Data Repositories

Data repositories are platforms that hold data, organize it in a logical way, and can make it available for reuse. They are used by research communities to share and discover data.

There are three main types of data repositories:

  • Disciplinary repositories focus on a particular area of research or type of data. They often have requirements for data formats, documentation, and metadata. You can find disciplinary data repositories by checking in with your peers, reviewing relevant journals for recommendations, or reviewing re3data, a registry of research data repositories.
  • Multidisciplinary/generalist repositories are not focused on a particular field and typically accept all types of data. Some examples of multidisciplinary repositories include FRDR, Dryad, Zenodo, and figshare.
  • Institutional data repositories are generalist repositories provided by a specific institution. U of T Dataverse in Borealis is the University of Toronto’s institutional data repository. It accepts research data from research conducted at or under the auspices of the University of Toronto. For more information go to About U of T Dataverse.

Selecting a data repository

Different data repositories offer different services and functions. Some things to consider before selecting a repository include:

  • Funder or journal requirements. Some funders, journals, or publishers may require or recommend that data be deposited in specific repositories. 
  • Disciplinary research data. Depositing your data in a disciplinary repository can make it easier for other researchers in your field to find and use it. It may also be common or expected practices to deposit data in certain repositories. 
  • Persistent identifiers (PID). Most repositories provide datasets with a persistent identifier, such as a DOI, that makes it easier for others to cite your work. Check what type of PID the repository offers and whether it meets your needs.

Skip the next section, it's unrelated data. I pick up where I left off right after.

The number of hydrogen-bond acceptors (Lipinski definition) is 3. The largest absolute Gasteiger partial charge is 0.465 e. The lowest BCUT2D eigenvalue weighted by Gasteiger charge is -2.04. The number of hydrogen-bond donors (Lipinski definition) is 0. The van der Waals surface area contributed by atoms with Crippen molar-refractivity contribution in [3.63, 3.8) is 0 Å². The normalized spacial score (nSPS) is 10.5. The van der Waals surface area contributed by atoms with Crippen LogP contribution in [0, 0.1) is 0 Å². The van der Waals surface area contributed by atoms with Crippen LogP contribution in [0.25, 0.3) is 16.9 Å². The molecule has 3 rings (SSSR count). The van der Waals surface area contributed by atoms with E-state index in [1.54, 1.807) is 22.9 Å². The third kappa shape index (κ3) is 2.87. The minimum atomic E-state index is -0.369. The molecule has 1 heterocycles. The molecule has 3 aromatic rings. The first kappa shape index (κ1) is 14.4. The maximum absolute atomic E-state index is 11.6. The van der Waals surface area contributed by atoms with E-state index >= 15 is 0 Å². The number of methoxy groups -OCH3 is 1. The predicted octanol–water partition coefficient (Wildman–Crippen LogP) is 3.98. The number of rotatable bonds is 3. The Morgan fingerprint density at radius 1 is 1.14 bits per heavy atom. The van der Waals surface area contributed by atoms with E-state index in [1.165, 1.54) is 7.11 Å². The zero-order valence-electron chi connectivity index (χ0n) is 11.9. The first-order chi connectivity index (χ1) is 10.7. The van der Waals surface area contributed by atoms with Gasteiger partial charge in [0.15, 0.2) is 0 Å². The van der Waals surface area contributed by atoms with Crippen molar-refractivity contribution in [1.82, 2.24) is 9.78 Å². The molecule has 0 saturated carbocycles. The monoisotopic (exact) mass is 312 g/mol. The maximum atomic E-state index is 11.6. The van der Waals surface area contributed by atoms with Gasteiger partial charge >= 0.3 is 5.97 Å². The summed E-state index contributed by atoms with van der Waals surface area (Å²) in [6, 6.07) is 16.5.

• Access restrictions. Some repositories allow you to apply access restrictions to certain files or whole datasets. This means that you (or in some cases, the repository) can review and approve requests to access the data before it can be viewed or downloaded. 
  • Data licensing. Different repositories will allow you to apply different types of licenses. Check to see what options are available and ensure they work for you. Common examples of licenses that can be applied to data include Creative Commons and Open Data Commons
  • Cost. Some repositories are free to use while others may have an associated cost. Reviewing potential repositories at the beginning of your project will allow you to budget accordingly. U of T Dataverse is available to U of T researchers at no cost. 
  • Retention and preservation. Repositories may differ in how long they will keep your data and what preservation actions they perform to ensure it remains accessible and usable. 
  • Ability to update dataset. Some repositories allow you to update your dataset yourself (e.g. adding new versions, updating metadata) while others do not.
  • Curation services. Some repositories provide added value to your data through curation to meet deposit standards. The type of curation activities will vary, but may include things like metadata creation, applying keywords, validating files, indexing data for discoverability, and more. These actions can make your data easier for others to find, understand, and reuse. 


Library services
The library provides support for:

  • Selecting a data repository
  • U of T Dataverse in Borealis, the institutional data repository

External resources